Just south of Aberaeron, One Cat Farm is home to four cosy cabins. These heated, grass-roofed ‘dens’ blend seamlessly into a buttercup-dotted field. Inside, comfy double beds are topped with woollen blankets, and hammocks swing outside in the sun-dappled shade. Showers and toilets sit at the top of the field, as does a communal kitchen, home to a mini honesty shop offering marshmallows, Fentimans ginger beer and bars of NOMNOM chocolate.
Stop off at Watson and Pratt farm shop, in Lampeter, to stock up on tubs of creamy Neal’s Yard Dairy yogurt, and country loaves and croissants from Lampeter Bakehouse (and at Aberaeron for scoops of honey ice cream from Hive). In the evening, watch the sunset from an outdoor wood-fired bath, then sit by the fire pit with mugs of fresh mint tea as the sea mist gently engulfs each den in a mystical haze.
Cabins sleep up to four and cost from £160 for two nights
If you’re seeking a rustic hideaway but don’t want to rough it, The Cabin at Babington House is a neat solution. A two-bedroom wooden lodge (adults only), set overlooking a lake, it may have a wood-burning stove and a kitchen that’s a lotta Little House on the Prairie but, beneath the country styling, it’s every bit as pampering as the hotel’s other rooms.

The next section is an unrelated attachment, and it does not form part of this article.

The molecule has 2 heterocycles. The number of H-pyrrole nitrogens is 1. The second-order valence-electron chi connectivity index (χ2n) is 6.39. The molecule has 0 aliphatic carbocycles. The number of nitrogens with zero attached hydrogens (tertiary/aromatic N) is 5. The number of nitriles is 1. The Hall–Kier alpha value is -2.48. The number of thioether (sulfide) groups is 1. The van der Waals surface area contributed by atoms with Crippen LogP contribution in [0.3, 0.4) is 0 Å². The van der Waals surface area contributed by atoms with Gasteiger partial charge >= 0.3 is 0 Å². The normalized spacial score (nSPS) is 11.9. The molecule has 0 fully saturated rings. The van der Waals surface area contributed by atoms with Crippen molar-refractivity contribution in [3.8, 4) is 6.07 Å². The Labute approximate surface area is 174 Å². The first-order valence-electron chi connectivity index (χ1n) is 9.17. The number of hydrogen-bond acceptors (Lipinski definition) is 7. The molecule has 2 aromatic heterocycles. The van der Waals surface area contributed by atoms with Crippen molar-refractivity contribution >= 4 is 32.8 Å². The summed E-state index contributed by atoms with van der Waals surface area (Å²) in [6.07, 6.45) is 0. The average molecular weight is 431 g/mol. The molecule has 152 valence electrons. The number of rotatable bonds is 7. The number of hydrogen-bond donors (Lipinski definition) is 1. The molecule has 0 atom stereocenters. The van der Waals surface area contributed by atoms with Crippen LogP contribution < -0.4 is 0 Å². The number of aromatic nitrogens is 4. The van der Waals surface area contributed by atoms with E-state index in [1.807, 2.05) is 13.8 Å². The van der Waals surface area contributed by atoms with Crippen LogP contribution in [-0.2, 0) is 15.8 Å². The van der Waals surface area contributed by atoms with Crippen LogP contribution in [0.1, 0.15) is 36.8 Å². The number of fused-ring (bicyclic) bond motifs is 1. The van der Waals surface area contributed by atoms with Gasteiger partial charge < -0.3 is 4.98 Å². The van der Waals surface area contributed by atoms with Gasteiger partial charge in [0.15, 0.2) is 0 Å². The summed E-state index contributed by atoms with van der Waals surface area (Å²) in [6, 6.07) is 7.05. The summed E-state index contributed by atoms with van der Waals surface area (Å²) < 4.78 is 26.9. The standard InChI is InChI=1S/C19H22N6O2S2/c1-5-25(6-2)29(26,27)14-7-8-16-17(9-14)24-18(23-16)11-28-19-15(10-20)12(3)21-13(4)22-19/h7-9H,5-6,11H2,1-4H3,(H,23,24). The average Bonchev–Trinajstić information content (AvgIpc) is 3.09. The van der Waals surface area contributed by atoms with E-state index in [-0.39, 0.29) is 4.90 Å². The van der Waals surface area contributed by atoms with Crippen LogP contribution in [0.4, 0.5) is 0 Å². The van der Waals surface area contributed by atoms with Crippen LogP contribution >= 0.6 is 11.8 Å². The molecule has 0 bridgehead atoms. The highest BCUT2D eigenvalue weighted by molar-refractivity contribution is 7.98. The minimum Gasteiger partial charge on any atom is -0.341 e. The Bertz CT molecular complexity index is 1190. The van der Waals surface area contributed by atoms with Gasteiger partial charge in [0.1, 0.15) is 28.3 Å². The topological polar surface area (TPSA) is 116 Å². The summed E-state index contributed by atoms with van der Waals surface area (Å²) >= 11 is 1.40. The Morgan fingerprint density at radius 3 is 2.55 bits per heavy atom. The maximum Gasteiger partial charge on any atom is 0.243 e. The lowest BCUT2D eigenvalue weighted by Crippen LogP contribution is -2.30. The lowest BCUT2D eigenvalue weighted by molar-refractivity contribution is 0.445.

There are two bathrooms, a kitchen supplied with grocery basics and the best hotel drinks tray we’ve seen (including craft mixers). Guests can also wallow in the hotel’s spa, outdoor and indoor pools, fill up on (free) afternoon tea pastries, or book in for dinner in the restaurant – think charcoal-grilled meats, or Cornish plaice served with sweet little shrimp and a buttery lemon sauce.
The Cabin sleeps four and costs from £565 per night